On Sunday evening eastern time, the UN Intergovernmental Panel on Climate Change is scheduled to release its special report on the risks and benefits of limiting global warming to 1.5°C, or 2.7°F, above preindustrial levels.
Why it matters: The report is expected to contain sobering findings about how difficult it will be to meet the 1.5-degree target, which is an aspirational goal contained in the Paris Agreement on Climate Change. Every country in the world — except the U.S. — intends to honor the 2015 agreement, and the report will help inform negotiators in the next round of climate talks, set for December.
By the numbers:
- We are currently on track for global warming of between 2.7 to 3.7°C by 2100, according to Kelly Levin, a scientist with the nonpartisan World Resources Institute.
- To meet the 1.5-degree target, we'd need to reach net zero emissions by mid-century, and negative emissions thereafter, using carbon removal technologies.
- Emissions in 2030 would also need to be about 50% less than 2010 levels.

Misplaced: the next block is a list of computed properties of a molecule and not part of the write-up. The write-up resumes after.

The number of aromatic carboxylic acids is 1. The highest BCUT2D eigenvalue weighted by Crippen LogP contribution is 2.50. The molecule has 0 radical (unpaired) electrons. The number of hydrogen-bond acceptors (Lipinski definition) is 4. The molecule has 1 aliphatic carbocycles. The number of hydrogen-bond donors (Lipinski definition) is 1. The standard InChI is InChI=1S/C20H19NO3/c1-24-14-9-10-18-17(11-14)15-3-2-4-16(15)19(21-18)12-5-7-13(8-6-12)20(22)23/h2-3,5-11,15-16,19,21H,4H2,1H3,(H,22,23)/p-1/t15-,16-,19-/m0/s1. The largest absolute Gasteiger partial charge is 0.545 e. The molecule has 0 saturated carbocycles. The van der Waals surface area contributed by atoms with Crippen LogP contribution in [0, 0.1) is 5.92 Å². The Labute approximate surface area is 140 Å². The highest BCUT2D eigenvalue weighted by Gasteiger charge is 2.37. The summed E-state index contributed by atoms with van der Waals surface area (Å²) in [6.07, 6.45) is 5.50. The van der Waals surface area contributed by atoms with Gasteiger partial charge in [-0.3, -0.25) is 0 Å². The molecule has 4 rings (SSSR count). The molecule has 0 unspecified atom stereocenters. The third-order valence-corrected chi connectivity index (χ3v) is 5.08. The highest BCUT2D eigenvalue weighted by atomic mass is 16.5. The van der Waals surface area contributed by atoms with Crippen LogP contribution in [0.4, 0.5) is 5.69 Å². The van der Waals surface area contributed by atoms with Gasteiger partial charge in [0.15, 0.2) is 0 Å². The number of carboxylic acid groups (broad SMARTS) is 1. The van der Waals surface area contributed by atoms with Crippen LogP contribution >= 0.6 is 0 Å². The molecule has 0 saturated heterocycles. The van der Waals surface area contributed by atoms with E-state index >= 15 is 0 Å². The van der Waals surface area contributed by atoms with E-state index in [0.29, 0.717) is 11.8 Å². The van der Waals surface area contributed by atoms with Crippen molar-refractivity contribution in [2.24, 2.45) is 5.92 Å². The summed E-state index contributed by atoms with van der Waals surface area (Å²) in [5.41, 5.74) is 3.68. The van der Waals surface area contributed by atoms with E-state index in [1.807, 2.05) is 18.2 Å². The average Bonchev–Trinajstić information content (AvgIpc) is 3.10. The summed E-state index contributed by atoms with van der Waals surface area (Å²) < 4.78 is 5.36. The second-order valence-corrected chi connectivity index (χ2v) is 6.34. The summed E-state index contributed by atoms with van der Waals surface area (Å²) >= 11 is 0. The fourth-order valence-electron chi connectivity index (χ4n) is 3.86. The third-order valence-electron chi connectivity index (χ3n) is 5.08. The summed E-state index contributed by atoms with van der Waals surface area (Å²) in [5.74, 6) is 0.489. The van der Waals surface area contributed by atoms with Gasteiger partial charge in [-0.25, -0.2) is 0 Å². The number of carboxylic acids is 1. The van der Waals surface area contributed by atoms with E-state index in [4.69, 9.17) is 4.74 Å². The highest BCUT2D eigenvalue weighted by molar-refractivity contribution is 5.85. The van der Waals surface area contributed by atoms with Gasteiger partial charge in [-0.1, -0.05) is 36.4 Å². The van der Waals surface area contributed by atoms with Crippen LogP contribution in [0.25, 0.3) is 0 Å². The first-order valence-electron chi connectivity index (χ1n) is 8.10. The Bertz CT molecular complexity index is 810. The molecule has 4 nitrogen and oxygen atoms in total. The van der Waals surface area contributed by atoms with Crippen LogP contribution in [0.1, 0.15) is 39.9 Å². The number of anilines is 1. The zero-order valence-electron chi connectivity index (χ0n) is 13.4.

Yes, but: Current emissions projections show the world is on track to increase emissions through 2030.
Between the lines: Some climate scientists are making clear that the 1.5-degree target, which is seen as low-lying island nations' best hope for long-term survival, is effectively out of reach. For example, the report is expected to call for a scaling up of carbon removal technologies, such as direct air capture, in order to reach negative emissions as soon as possible.
That alone will be a heavy lift, since these technologies are currently in their infancy.
"Overall, the idea that we can limit warming to 1.5°C is so ridiculous that it doesn't seem to even merit thinking about it," said Andrew Dessler, a climate scientist at Texas A&M University.
Tom Damassa, climate program director at Oxfam America, told Axios that even 1.5 degrees of warming will cause hardships for millions.
We're already seeing widespread changes due to the nearly 1-degree of warming experienced so far. "1.5 [degrees] was never going to be some sort of magical threshold. I hope what the report makes clear is there is no safe level of climate change,” Damassa said.